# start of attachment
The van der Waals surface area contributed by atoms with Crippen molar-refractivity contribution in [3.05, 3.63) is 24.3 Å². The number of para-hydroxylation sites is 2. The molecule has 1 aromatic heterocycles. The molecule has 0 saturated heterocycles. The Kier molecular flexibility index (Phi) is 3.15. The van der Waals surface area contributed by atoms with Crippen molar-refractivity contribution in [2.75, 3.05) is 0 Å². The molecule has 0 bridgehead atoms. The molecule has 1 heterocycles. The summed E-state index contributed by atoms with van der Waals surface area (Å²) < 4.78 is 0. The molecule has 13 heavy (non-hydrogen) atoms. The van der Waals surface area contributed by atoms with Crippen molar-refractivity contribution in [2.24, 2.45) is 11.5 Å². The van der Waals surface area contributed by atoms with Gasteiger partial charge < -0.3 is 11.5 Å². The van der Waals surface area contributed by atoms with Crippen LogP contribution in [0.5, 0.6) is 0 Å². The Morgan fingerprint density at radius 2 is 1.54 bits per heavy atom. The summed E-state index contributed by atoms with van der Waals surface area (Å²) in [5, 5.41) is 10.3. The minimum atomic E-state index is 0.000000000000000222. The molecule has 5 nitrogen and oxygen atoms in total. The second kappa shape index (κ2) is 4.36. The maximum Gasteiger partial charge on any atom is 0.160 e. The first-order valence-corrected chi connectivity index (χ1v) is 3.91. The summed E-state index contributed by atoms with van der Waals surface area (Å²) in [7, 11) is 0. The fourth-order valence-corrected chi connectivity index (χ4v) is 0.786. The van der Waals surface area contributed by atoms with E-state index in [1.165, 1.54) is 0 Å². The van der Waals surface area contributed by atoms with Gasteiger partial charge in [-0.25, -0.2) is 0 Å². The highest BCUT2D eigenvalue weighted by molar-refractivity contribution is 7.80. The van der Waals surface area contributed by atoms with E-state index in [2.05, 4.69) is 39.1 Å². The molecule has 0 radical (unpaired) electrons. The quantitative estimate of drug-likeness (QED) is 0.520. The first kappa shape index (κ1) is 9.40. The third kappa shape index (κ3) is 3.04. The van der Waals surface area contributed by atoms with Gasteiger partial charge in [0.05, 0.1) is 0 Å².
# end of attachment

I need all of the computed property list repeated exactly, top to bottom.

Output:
The van der Waals surface area contributed by atoms with Crippen molar-refractivity contribution in [3.05, 3.63) is 24.3 Å². The number of para-hydroxylation sites is 2. The molecule has 1 aromatic heterocycles. The molecule has 0 saturated heterocycles. The Kier molecular flexibility index (Phi) is 3.15. The van der Waals surface area contributed by atoms with Crippen molar-refractivity contribution in [2.75, 3.05) is 0 Å². The molecule has 0 bridgehead atoms. The molecule has 1 heterocycles. The summed E-state index contributed by atoms with van der Waals surface area (Å²) < 4.78 is 0. The molecule has 13 heavy (non-hydrogen) atoms. The van der Waals surface area contributed by atoms with Crippen molar-refractivity contribution in [2.24, 2.45) is 11.5 Å². The van der Waals surface area contributed by atoms with Gasteiger partial charge < -0.3 is 11.5 Å². The van der Waals surface area contributed by atoms with Crippen LogP contribution in [0.5, 0.6) is 0 Å². The Morgan fingerprint density at radius 2 is 1.54 bits per heavy atom. The summed E-state index contributed by atoms with van der Waals surface area (Å²) in [5, 5.41) is 10.3. The minimum atomic E-state index is 0.000000000000000222. The molecule has 5 nitrogen and oxygen atoms in total. The second kappa shape index (κ2) is 4.36. The maximum Gasteiger partial charge on any atom is 0.160 e. The first-order valence-corrected chi connectivity index (χ1v) is 3.91. The summed E-state index contributed by atoms with van der Waals surface area (Å²) in [7, 11) is 0. The fourth-order valence-corrected chi connectivity index (χ4v) is 0.786. The van der Waals surface area contributed by atoms with E-state index in [1.165, 1.54) is 0 Å². The van der Waals surface area contributed by atoms with Gasteiger partial charge in [-0.25, -0.2) is 0 Å². The highest BCUT2D eigenvalue weighted by molar-refractivity contribution is 7.80. The van der Waals surface area contributed by atoms with E-state index in [2.05, 4.69) is 39.1 Å². The molecule has 0 radical (unpaired) electrons. The quantitative estimate of drug-likeness (QED) is 0.520. The first kappa shape index (κ1) is 9.40. The third kappa shape index (κ3) is 3.04. The van der Waals surface area contributed by atoms with Gasteiger partial charge in [0.05, 0.1) is 0 Å².